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MacBytes
Mar 7, 2004, 12:59 PM
Link: Jef Raskin, creator of the Macintosh, talks about current interfaces and his current work. (http://www.macbytes.com/link.php?sid=20040307135925)

Posted on MacBytes.com

zellin
Mar 7, 2004, 01:59 PM
X more complex than Classic? I think he is just biased, IMO X is MUCH easier than previous versions.
Also, the Macintosh does not have any mouse buttons. Neither does Windows. It is Apple mice that are single-buttoned. When will people realize that you can still plug your favorite mouse into your Mac?

noxes
Mar 7, 2004, 06:46 PM
is this the guy that Steve Jobs took over the Macintosh project from, still seems a little sore about that eh. 20 years later.

dukemeiser
Mar 7, 2004, 08:29 PM
He speaks as if classic was easier that OS X. Sounds like he just has bad luck or a bad machine. I never crash OS X, and I hardly ever have an app crash.

Benjamin
Mar 7, 2004, 08:40 PM
i can't believe he crashes that much, and even if the window server does crash it would boot to the log in window. unless he is KPing in that case mb he should stop using those 10 year old scsi devices.

isus
Mar 7, 2004, 10:33 PM
is this the same guy who uses linux and windows, but keeps his g4 in a closet and uses it as a stool?

JohnGillilan
Mar 8, 2004, 12:23 AM
He does make a valid point. There are a lot of Apple key commands that get you out of trouble that a novice user would never know about -- not that they should have to, which I think is his point.

iMeowbot
Mar 8, 2004, 12:59 AM
X more complex than Classic? I think he is just biased, IMO X is MUCH easier than previous versions.
I think he meant that the Mac 128 was more complicated that he would have preferred. The system that made its way out the door was a very different animal (http://www.folklore.org/StoryView.py?project=Macintosh&story=The_Father_of_The_Macintosh.txt&sortOrder=Sort+by+Date) from what Raskin proposed.

Sayer
Mar 8, 2004, 12:00 PM
Raskin is always credited with creating the Macintosh computer when in fact he created the Macintosh project only.

Raskin's original idea was something similar to the word processor computers that existed way back then, basically a text-based display and nothing but a CLI interface (with all really basic software built-in).

Steve Jobs pushed and mandated features of what eventually shipped as the Macintosh; the vertical form factor, the detached keyboard, the GUI, the zero expansion slots and even the price (which was $1299 originally, sound familiar?) were all Steve's ideas. Many technical details were necessitated by the demands of the software on the hardware i.e. faster processor, screen resolution and memory footprint.

Steve brought the fledgling Mac OS group, which was already underway in building a GUI-based OS, to Xerox PARC to see a working/shippable version of a (more primitive) GUI-based OS. Xerox was compensated with Apple stock btw, nothing was "stolen" despite the revisionist history of the "Pirates of Silicon Valley" movie.

Raskin is merely a bitter old man who left Apple in disgust when his pathetic idea for a computer was brushed aside by the visionary Steve Jobs.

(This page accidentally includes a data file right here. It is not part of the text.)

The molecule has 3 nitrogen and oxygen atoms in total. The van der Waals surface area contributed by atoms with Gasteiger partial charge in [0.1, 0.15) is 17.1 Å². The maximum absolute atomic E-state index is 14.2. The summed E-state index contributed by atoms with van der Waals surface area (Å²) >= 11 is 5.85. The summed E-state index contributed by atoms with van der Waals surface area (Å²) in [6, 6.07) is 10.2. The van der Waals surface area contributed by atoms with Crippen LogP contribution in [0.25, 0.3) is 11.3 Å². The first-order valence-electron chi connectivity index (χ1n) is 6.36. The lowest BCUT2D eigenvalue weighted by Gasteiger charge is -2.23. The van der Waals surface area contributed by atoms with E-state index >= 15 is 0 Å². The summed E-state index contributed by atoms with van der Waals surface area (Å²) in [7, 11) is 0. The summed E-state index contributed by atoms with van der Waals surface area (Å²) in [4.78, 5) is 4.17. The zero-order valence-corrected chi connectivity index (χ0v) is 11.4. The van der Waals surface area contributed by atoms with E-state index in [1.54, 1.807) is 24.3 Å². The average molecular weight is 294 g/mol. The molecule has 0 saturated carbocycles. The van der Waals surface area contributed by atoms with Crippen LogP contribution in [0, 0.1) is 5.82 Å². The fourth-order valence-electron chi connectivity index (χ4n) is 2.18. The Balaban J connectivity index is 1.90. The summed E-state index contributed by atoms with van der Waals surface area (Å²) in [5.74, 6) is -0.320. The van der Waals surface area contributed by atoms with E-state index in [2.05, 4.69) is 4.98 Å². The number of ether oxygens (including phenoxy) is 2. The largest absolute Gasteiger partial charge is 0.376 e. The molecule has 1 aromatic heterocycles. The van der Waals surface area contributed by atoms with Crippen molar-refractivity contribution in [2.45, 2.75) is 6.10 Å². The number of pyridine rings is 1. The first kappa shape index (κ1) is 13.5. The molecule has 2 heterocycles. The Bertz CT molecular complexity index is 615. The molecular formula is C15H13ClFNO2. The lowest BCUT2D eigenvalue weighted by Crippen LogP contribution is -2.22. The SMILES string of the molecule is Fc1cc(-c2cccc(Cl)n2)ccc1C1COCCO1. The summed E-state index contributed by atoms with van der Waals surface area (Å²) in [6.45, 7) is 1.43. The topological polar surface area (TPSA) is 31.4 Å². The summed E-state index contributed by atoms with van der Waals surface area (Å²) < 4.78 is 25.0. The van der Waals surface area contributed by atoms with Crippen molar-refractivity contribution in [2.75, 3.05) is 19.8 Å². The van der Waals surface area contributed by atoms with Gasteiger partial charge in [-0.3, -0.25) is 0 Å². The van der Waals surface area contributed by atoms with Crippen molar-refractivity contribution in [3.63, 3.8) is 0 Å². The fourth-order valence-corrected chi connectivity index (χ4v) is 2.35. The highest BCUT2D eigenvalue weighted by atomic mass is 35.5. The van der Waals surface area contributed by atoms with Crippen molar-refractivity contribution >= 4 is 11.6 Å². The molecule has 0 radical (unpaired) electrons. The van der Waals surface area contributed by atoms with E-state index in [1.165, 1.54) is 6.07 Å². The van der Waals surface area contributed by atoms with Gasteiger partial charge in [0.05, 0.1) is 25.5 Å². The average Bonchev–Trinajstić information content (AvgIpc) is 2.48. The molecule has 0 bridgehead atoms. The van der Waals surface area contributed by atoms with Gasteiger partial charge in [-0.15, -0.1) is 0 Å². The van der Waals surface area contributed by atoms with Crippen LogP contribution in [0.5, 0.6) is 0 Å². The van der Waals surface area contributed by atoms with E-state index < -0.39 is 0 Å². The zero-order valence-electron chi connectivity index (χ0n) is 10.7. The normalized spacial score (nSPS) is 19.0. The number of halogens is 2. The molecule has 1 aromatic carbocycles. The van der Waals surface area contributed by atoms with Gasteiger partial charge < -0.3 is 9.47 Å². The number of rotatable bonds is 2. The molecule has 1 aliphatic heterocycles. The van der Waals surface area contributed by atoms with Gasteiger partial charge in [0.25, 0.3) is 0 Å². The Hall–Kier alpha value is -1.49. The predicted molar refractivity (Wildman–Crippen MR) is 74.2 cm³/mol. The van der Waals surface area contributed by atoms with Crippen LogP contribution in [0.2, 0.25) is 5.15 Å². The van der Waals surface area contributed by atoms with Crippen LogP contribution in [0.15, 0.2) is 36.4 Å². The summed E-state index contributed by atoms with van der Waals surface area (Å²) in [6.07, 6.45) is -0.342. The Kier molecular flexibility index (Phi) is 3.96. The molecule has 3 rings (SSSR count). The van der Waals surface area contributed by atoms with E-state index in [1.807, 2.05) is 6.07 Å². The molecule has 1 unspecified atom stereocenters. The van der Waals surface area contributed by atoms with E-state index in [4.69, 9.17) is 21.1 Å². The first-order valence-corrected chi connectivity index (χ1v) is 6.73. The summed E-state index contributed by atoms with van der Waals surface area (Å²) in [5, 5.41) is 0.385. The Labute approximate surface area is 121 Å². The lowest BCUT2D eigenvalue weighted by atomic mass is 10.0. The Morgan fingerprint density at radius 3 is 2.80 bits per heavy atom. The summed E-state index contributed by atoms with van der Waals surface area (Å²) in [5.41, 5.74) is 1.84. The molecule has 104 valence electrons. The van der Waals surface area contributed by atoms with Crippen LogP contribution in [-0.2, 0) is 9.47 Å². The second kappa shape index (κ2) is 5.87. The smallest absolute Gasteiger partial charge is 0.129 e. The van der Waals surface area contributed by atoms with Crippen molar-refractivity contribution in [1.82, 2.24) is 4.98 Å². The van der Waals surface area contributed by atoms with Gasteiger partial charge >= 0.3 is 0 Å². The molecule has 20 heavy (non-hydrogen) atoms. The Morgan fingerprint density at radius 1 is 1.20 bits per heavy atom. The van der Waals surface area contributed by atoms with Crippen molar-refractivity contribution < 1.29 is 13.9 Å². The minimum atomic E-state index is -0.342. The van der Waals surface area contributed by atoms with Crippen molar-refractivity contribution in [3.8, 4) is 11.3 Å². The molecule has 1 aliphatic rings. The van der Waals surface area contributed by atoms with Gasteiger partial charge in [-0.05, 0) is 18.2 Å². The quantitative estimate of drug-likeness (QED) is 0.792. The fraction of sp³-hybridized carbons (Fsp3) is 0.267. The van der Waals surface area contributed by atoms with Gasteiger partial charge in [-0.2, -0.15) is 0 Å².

jettredmont
Mar 8, 2004, 03:42 PM
Link: Jef Raskin, creator of the Macintosh, talks about current interfaces and his current work. (http://www.macbytes.com/link.php?sid=20040307135925)

Posted on MacBytes.com

Okay, who's had to go into open firmware, reset their nvram, and rebooted? Anyone?

I certainly haven't, ever. And, I would guess that most people, faced with a situation where they would need to do something like that, would just take their machine into the shop or at least get Tech Support on the line.

Is the OF interface an appropriate thing to complain about in OS X? I mean, come on! There's the Dock and the Finder for nit-pickers to pick apart; why go into something that most people will never use?

That having been said, there are way too many "know it or don't" shortcuts in OS X. Even something as simple as a screen grab ... Intel machines, for all their faults, have a key on the keyboard labeled quite clearly "Print Screen" ... now, you can debate whether this is a good label or not (as it doesn't actually print the screen, and gives no indication of how you would get the current window or dialog only, etc) but, at least it gives the user a starting point and a visible reminder the next time, two months later, they need to print the screen again. OS X? It's command-shift-4. Why '4'? Does '4' have any relationship whatsoever to what you are trying to do? And, if you want just a window instead of a freeform selection, add a 'space' to the command. Huh?

How does one find out how to copy the screen? Search online help for "screen grab" (which will lead you to the less functional application version) or for "keyboard shortcuts" (which will lead to the command-shift-4 shortcuts). Once one has found this information once, is it permanently engrained on their brain? Not in my experience. I've had to search for that particular shortcut pretty much once every couple of months, when I get to a phase in a project where I'll need it.

But getting into Open Firmware? Why is that a problem?

If you know what your nvram is, and that you need to reset it, then I would imagine you should also be able to comprehend the command line intricacies of Open Firmware!

Nermal
Mar 8, 2004, 05:26 PM
And, if you want just a window instead of a freeform selection, add a 'space' to the command.

Thank you! I've been wanting to know that. Kinda proves your point, doesn't it?

aswitcher
Mar 9, 2004, 12:32 AM
Link: Jef Raskin, creator of the Macintosh, talks about current interfaces and his current work. (http://www.macbytes.com/link.php?sid=20040307135925)

Posted on MacBytes.com


Biggest thing I got from this was 2 BUTTON MOUSE from the guru of interfaces :D